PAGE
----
Sacha and Felix laughed uproariously on either side of the table, though Mariah’s attention was far more focused on his breakfast.
It was only when they retired to the parlor shortly after everyone had finished supping that Mariah had a chance to speak to the professor. It was Will’s letter that he first queried about. The smile that stretched across Professor Baty’s face was rather wide as he loped off to his office only to return with a note rather similar to the one that Mariah and Felix had received.
Sort of, anyway.
Friends coming to Ledbury. If anyone asks for me at inn, escort guests to your estate. They’ll give you what you need.
“Cryptic, isn’t he?” The professor shrugged. “If I could make out what he wanted from me, I could do it.”
Felix looked at Mariah, who was acutely feeling the presence of the staff in his pocket.
His brother must have sensed he had it too, because he started to nod. From across on the other settee, Sacha shook her head just slightly. Felix nodded more vehemently, but there was something about the wary look on her face that made Mariah hesitate. Still, he trusted his brother’s instincts and he’d known Baty for a long time.
He withdrew the staff.
The professor’s reaction could be described in one word: awe. Excitement followed soon after as he hurried quickly to the study and returned with a magnifying glass and a leather pouch of tools.
“This is a rare find,” he said as he rolled up his sleeves and motioned for Neil to bring him a tray. “The Bureau had this buried years and years ago. Can’t imagine why anyone would touch it again.”
Mariah eyed the staff. “What do you mean? Why would the Bureau dig up an object only to bury it once more?”
When Neil returned with a long tray, Baty got to work. The staff was set rather carefully on the scales he also had Neil draw from his study, weighed carefully against a set of smooth black stones. Then the staff was weighed on the other side against white rocks. When this was finished, Baty took measurements and notes down, looking extraordinarily like the part of him that Mariah had always known, Professor Horatio Baty, teacher of Ancient History and expert in archaeological sciences.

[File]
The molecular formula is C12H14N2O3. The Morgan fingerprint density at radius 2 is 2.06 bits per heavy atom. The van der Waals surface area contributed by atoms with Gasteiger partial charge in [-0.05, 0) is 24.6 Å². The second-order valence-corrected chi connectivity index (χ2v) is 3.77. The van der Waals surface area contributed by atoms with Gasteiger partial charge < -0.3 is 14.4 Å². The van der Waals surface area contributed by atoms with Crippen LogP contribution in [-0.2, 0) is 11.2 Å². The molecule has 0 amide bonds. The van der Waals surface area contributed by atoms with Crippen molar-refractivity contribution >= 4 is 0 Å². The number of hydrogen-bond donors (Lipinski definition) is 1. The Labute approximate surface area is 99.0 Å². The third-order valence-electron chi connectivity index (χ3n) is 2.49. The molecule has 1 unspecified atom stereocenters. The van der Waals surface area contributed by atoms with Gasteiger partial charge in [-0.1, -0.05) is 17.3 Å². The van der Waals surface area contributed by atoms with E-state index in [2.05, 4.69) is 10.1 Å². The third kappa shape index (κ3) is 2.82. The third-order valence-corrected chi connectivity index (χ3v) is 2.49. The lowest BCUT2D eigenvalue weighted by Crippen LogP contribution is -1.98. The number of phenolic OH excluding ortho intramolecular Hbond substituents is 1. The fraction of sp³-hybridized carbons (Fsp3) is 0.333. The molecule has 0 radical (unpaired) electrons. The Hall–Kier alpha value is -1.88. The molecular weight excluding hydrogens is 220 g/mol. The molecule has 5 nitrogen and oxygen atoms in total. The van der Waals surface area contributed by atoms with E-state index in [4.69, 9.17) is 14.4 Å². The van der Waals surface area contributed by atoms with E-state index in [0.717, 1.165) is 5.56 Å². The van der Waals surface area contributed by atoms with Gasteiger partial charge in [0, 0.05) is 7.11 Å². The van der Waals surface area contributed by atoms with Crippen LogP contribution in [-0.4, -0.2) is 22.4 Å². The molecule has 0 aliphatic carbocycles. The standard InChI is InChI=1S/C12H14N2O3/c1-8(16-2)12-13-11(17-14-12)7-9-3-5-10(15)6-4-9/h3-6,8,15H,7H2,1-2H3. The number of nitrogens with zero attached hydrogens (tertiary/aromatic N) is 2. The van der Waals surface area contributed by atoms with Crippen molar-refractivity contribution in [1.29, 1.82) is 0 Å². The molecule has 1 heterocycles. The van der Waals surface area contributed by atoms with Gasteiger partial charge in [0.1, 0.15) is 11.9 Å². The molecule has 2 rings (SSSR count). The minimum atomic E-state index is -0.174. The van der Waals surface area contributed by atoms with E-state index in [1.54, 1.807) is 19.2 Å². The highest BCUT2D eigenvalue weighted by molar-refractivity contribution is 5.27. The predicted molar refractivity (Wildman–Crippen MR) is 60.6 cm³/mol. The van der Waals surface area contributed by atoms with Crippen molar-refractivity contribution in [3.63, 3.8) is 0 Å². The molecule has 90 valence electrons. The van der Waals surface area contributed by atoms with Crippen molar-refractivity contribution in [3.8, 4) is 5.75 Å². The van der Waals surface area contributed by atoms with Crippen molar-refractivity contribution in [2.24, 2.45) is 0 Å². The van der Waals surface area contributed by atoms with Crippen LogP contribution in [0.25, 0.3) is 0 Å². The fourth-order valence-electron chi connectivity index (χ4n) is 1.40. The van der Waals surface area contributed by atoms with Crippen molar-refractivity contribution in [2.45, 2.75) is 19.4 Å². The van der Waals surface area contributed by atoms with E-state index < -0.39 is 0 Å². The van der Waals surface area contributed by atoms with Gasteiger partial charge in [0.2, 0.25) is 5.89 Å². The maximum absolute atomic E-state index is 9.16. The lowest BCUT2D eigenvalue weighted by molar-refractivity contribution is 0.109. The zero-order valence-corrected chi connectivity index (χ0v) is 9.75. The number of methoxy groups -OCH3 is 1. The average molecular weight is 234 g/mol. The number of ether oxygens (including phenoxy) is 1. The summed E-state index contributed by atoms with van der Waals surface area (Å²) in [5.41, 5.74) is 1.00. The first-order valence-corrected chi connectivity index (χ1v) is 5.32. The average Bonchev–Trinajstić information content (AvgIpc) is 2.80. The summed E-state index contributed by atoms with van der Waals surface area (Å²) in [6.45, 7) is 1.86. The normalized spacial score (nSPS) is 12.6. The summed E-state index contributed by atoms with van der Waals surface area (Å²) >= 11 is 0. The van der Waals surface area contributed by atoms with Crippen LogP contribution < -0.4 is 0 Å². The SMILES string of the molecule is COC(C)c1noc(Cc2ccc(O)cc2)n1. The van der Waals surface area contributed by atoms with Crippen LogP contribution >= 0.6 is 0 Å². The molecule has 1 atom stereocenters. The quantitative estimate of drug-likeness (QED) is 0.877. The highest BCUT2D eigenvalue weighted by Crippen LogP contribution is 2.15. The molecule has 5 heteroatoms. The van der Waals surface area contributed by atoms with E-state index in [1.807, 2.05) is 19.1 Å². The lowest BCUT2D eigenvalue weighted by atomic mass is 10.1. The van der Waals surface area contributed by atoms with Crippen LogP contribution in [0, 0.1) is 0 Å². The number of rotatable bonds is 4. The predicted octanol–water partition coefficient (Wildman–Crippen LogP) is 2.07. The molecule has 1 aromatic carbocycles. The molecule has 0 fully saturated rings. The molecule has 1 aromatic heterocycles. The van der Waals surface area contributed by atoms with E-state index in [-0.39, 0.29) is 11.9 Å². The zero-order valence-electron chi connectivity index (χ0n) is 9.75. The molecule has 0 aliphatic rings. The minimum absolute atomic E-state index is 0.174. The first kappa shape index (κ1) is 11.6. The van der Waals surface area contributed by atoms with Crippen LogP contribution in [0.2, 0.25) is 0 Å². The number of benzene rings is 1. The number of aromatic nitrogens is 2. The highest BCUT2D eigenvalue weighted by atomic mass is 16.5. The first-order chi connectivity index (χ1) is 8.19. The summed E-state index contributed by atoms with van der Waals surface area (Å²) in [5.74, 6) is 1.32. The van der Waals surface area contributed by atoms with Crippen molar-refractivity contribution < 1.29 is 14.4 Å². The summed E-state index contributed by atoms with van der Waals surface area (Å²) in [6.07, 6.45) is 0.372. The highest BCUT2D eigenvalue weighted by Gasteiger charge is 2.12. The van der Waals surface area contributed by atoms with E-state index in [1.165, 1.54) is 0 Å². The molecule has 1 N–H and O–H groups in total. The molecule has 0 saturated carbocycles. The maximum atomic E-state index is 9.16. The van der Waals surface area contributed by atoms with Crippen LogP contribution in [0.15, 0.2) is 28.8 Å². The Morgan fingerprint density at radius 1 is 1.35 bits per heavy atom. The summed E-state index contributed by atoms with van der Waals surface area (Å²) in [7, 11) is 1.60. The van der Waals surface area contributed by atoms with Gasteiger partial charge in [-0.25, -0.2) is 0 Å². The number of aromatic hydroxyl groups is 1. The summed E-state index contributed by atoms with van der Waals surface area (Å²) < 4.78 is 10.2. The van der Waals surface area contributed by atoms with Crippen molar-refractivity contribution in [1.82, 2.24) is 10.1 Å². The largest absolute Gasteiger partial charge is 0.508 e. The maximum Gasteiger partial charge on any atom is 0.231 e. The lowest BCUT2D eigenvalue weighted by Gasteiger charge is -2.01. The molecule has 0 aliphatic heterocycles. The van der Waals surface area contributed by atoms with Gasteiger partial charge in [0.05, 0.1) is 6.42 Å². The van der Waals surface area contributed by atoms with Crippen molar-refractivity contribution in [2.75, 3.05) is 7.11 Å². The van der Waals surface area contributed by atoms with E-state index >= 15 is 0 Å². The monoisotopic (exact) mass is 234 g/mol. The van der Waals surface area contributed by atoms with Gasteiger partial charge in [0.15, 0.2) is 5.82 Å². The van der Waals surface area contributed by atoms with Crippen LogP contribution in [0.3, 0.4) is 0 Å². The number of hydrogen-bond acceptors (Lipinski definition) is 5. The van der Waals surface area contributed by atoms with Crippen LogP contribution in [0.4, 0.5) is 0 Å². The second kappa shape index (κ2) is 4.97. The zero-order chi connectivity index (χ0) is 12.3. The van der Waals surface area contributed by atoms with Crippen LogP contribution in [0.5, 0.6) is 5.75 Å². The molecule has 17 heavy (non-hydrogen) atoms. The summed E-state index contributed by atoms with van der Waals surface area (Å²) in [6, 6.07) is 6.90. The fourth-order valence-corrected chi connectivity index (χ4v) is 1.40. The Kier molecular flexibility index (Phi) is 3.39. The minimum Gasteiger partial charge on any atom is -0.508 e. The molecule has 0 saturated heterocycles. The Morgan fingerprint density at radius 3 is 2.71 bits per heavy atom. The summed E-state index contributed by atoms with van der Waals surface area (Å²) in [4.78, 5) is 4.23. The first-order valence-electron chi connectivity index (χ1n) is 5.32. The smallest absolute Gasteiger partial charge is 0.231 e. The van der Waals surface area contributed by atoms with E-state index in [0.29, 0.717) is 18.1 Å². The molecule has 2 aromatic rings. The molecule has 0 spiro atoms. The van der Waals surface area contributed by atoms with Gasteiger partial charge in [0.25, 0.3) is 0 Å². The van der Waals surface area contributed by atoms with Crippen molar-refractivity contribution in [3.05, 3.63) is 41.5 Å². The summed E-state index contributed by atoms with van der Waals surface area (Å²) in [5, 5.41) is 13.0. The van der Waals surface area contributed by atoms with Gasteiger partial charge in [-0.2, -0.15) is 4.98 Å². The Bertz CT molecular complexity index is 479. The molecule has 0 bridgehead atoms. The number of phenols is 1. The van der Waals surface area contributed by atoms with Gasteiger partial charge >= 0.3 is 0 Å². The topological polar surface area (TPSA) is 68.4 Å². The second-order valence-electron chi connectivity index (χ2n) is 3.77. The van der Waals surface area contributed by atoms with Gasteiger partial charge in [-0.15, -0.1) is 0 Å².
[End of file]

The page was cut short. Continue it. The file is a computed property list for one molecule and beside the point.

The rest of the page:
He continued on, weighing and measuring again every time he took notes. He dusted the staff down with a white powder before blowing it off and examing all the cracks and curves of the figurehead. He poked and prodded and even scratched at the gold stripes with a carefully pointed tool. It was all rather dull to be fair, but Mariah watched with some sense of trepidation. After all, if Will had sent them here, surely to have such a thorough examination performed, there had to be a reason didn’t there?
Perhaps this staff spread disease beyond all imagining or turned things to silver instead of gold. Whatever it was, he was sure this staff was something of great power and mysterious omen.
So it came as something of a surprise to him when Professor Baty turned to him and handed the staff back with an apologetic shrug.
“It’s a fake.”
Felix sat up from where he’d been munching on biscuits and across from them, Sacha’s gaze flew to the staff that now rested in Mariah’s hands.
“What?” The young man gaped.
Professor Baty grimaced sadly. “Just a well-made knockoff. But see, here, it’s missing the ceremonial stripes that woould run parallel to the gold.”
“But”- Felix’s head swiveled as he looked from his brother to the professor -“where’s the real one?”
Professor Baty quirked a slight smile that was tinged with irony. “I suspect that the only person who can answer that question is Will Charity.”